Do you hate leaks, off-the-record reporting and anonymous sources? You’re not alone. But you’re missing the point. Journalism wouldn’t be journalism without people feeling free to talk. The majority of serious or watchdog journalism begin with one of the above. A call, an email, a friend’s aside. Maybe even someone with an ax to grind.
Sessions and Scaramucci and Spicer and scouts. What a couple weeks it’s been. Many of my Democratic friends have been so angry for so long they can’t converse about President Trump. But now I see Republican friends shaking their heads, too. From a former eagle scout: “Can you believe he talked that way to 12- and 14-year-old scouts?” This about Trump’s politicized speech to the scouts at their July 24 jamboree.
I was a minor witness to the formation of the John McCain that people lionize today. In 1989, McCain got caught up in the collapse of an Arizona savings and loan. He was one of five senators bank owner Charles Keating gave money to, entertained in the Bahamas and flew on corporate jet trips. But the scandal intensified after the five met with S&L regulators on Keating’s behalf.
Muck Rack makes it simple to find people, tweets, or articles that mention any name, keyword, company, hashtag etc. We've compiled this guide to help you make the most of your search.
Selecting a term
Start searching tweets, articles from media outlets, articles mentioned in tweets, journalists'
names, titles and bios with some suggested searches:
Companies or Topics (e.g. iPhone, Microsoft)
Phrases (e.g. "cloud computing") — use quotes to keep the terms together
Twitter handles (e.g. @username) — returns those who have mentioned or replied to
Names (e.g. "David Pogue")
Hashtags (e.g. #sxsw, #london2012)
Bio details (e.g. vegan, Olympics, father)
Muck Rack's Advanced Search allows for many boolean operators.
Find results that mention multiple specified terms, use AND or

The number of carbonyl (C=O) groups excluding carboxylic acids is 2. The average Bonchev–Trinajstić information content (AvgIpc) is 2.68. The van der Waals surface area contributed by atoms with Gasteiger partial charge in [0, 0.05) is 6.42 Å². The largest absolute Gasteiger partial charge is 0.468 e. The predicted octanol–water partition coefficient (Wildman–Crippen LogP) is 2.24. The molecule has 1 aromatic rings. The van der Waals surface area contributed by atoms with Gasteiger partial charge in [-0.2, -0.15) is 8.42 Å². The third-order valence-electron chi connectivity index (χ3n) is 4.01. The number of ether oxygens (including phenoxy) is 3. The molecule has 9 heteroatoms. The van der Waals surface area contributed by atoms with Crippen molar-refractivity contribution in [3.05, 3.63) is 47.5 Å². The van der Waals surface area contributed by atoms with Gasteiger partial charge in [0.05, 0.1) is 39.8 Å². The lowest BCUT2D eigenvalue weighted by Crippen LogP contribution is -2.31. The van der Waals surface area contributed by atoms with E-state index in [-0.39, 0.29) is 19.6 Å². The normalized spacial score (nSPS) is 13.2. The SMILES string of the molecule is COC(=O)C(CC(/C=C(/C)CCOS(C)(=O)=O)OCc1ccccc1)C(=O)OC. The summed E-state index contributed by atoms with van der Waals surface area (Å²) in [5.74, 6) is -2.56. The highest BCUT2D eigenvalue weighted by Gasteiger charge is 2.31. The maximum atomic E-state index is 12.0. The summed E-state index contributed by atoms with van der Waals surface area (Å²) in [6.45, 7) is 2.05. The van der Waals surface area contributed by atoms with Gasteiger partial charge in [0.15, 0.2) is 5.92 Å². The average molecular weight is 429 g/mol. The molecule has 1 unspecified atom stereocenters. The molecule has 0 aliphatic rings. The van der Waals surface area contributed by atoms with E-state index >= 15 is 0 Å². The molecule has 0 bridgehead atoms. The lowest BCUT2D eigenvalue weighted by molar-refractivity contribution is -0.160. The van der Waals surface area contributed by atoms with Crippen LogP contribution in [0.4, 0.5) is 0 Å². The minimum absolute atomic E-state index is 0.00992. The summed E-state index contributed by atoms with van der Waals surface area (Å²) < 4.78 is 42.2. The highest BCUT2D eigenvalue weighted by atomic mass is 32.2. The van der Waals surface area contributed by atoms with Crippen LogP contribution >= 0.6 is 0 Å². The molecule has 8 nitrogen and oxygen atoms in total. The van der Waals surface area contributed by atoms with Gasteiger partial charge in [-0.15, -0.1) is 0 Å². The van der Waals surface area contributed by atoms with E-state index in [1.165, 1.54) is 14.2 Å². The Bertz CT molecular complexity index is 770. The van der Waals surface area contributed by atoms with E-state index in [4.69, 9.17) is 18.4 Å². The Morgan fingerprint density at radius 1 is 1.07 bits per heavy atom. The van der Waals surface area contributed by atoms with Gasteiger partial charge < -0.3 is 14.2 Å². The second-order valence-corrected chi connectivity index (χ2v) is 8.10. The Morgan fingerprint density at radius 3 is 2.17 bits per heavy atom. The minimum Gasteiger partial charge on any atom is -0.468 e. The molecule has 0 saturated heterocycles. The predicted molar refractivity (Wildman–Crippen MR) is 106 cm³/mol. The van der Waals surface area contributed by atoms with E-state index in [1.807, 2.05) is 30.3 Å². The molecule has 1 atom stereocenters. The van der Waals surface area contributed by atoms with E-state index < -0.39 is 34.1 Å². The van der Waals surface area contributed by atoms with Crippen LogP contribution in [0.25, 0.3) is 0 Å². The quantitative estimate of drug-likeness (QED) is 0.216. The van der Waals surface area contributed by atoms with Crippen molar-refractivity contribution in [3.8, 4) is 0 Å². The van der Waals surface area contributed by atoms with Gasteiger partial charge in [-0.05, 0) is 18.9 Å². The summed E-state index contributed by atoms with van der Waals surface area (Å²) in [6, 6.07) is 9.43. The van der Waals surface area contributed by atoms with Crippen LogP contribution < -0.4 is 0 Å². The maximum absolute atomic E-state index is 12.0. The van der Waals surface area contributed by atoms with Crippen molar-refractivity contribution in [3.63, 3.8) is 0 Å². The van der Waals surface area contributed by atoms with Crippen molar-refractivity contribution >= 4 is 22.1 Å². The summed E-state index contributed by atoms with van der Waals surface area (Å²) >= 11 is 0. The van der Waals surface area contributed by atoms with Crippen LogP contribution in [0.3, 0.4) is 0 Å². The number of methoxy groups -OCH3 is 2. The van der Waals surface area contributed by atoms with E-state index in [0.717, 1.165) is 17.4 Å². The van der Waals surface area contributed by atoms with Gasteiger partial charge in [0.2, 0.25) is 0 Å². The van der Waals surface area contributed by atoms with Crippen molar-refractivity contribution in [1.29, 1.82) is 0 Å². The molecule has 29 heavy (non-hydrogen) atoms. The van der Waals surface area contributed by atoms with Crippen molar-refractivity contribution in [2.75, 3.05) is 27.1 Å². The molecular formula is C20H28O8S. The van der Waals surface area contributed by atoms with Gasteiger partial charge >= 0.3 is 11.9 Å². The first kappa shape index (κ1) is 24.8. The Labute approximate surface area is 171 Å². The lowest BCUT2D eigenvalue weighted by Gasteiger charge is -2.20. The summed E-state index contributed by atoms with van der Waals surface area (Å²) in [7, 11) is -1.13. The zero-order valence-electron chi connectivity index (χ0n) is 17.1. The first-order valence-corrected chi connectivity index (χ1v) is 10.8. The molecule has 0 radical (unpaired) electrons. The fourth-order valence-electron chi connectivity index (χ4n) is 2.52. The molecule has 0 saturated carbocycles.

+. For example, ensure each result contains both Elon Musk and Mark Zuckerberg by
searching Obama AND Romney or Obama + Romney.
Use the operators OR or , to broaden your search when you'd like either of
multiple terms to appear in results. (This is the default behavior of our search when no operators
are used.) For example, search for democrat OR republican to find results that refer to
Democrats and/or Republicans.
Use NOT or - to subtract results from your search. For
example, searching Disney will yield results about the Walt Disney Company as well as Walt Disney
World Resort. To exclude mentions of Disney World, search for Disney -World or Disney
When using one of these operators with a phrase, enclose it in quotation marks. For example, you can
find results about smartphones excluding Apple's iPhone 4S by searching smartphone -"iPhone
Exact case matching or punctuation
If you're searching for a brand name or keyword that relies on specific punctuation marks or capitalization, you can
find results that match your exact query by adding matchcase: before the keyword you're searching for, like matchcase:E*TRADE .
Use parentheses to separate multiple
boolean phrases. For example, to find journalists talking about having fun in Disney World or
Disneyland, search for ("disney world" OR disneyland) AND fun.
An asterisk can be used to search for any variation of a root word truncated by the asterisk. For example, searching for admin* will return results for administrator, administration, administer, administered, etc.
A near operator is an AND operator where you can control the distance between the words. You can vary the distance the near operation uses by adding a forward slash and number (between 0-99) such as strawberries NEAR/10 "whipped cream", which means the strawberries must exist within 10 words of "whipped cream".